It’s there in the newborn cry
There in the light of every sunrise
There in the shadows of this life
Your great grace
It’s there on the mountain top There in the everyday and the mundane There in the sorrow and the dancing Your great grace Oh such grace
From the creation to the cross
There from the cross into eternity
Your grace finds me, yes your grace finds me
–Matthew Redman, “Your Grace Finds Me”
I was listening to this song on the radio the other day and reflecting on the baptism of my daughter, which took place this weekend at our church. And as I hummed along, the truth of that chorus, “your grace finds me,” clawed at my heart.
I think all baptism is holy–infant, adult, and all those in between. And yet, because I’m Presbyterian I’m much more familiar with the tradition of the sprinkling of waters on babies who may sometimes cry, but are otherwise blissfully unaware of the weight of the sacrament. We Presbyterians are known for our conviction in the total depravity of man, and God’s sovereignty (following John Calvin), to which all our will and desire and deeds in the world don’t even hold a candle.
And while I often struggle with a doctrine that claims the depravity of infants or the predestination of only some, the older I get the more convinced I am in and grateful for the sovereignty of God. While we may seek much in this life, it is truly by God’s grace that we live and breathe and have our being.
And so as I watched my sister, who is a pastor and who assisted with the baptism this Sunday, pour the water over my daughter’s head, I remembered how wonderful it is that even at her tender age, there is great grace, and it has found her.
How like little children we all are in the arms of our sovereign God!
May we yield as little children do to the loving arms of our maker, may we seek to walk in God’s ways, and may we remember in each moment that it is God whose grace finds us and hardly the other way around.
I remember vividly that my love affair with centering prayer began in my senior year of college.
I was pursuing a call to ministry, poised to move first to Puerto Rico and then onto Washington, DC to serve the poor, and becoming exhausted with finding myself betwixt and between empty praise and worship and stodgy skepticism. I longed for a place where the presence of God, not our wanton human wisdom, was paramount.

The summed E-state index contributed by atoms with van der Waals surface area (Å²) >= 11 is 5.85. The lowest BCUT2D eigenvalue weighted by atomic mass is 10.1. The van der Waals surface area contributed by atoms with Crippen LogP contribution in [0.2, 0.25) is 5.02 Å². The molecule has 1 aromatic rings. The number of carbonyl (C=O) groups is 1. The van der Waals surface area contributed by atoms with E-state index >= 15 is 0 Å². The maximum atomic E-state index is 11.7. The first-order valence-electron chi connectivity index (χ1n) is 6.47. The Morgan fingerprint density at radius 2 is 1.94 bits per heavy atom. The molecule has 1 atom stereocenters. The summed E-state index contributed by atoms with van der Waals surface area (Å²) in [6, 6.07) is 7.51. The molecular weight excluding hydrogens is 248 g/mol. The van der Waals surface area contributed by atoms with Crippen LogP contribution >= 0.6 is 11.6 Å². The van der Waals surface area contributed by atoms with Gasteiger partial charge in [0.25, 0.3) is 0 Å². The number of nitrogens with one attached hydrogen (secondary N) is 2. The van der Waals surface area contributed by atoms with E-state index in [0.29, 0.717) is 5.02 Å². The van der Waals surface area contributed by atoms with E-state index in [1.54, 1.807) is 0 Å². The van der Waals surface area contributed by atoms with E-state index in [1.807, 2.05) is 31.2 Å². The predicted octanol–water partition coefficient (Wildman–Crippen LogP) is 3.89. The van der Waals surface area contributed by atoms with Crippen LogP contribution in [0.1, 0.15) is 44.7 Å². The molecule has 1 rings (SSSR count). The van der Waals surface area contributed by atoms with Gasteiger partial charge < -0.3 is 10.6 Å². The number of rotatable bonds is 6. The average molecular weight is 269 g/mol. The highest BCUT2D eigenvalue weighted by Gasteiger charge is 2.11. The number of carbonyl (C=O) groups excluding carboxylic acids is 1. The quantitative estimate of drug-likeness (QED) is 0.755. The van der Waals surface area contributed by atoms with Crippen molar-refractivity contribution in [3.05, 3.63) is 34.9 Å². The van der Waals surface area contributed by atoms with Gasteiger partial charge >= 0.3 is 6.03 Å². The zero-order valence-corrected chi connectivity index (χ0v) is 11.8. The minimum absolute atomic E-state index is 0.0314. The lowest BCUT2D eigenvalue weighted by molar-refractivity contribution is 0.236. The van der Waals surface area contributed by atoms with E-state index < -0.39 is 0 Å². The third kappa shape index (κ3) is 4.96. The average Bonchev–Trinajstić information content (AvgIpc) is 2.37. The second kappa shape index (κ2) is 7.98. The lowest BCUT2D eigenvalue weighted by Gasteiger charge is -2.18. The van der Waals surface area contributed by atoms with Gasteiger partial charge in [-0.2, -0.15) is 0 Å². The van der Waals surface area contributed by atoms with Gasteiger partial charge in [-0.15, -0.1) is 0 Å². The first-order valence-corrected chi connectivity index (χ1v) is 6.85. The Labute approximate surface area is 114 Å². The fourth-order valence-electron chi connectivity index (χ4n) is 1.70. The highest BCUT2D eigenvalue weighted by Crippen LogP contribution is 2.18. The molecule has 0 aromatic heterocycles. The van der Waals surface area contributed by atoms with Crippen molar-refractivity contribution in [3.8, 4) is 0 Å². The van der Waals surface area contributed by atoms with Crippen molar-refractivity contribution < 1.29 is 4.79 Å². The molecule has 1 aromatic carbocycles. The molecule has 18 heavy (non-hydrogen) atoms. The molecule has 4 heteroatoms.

Somehow I found my way to the little Catholic circle on my Presbyterian campus, a motley crew led by a renegade lady who didn’t seem to think it weird that everybody called her Pastor and who was convinced that service and contemplation went together. In the little workshop in which she roped me in, she taught us the ins and outs of lectio, the intentional listening for God while reading scripture (in contrast to the very real Bible school temptation to try to unravel the whole meaning of the verses in just a few minutes).
We were reading Ephesians 3:14-18, incidentally one of my favorite passages since youth, closing our eyes and earnestly seeking God, and then going around and sharing the words or the phrases that stuck out to us. When the Pastor got to me, I shared my word, “grasp,” only she revealed to me that that word wasn’t actually in the text for today.
“Don’t worry,” she said, “that happens frequently,” with a smirk and a chuckle, and I was awestruck by how nonchalant this Catholic woman could be about minor miracles in our midst.
It turns out that repeatedly hearing the NIV version of that scripture growing up probably put that word in my head, but maybe God wanted me to hear it, too. When I began to come to the Catholic circle with regularity, where they not only closed their eyes and listened to scripture with their hearts, but sat for thirty minute silent prayer sessions, I also began to use grasp as my prayer word, to which I could return my heart, as I did with my eyes to the candle burning in the center of the room, if my mind wandered.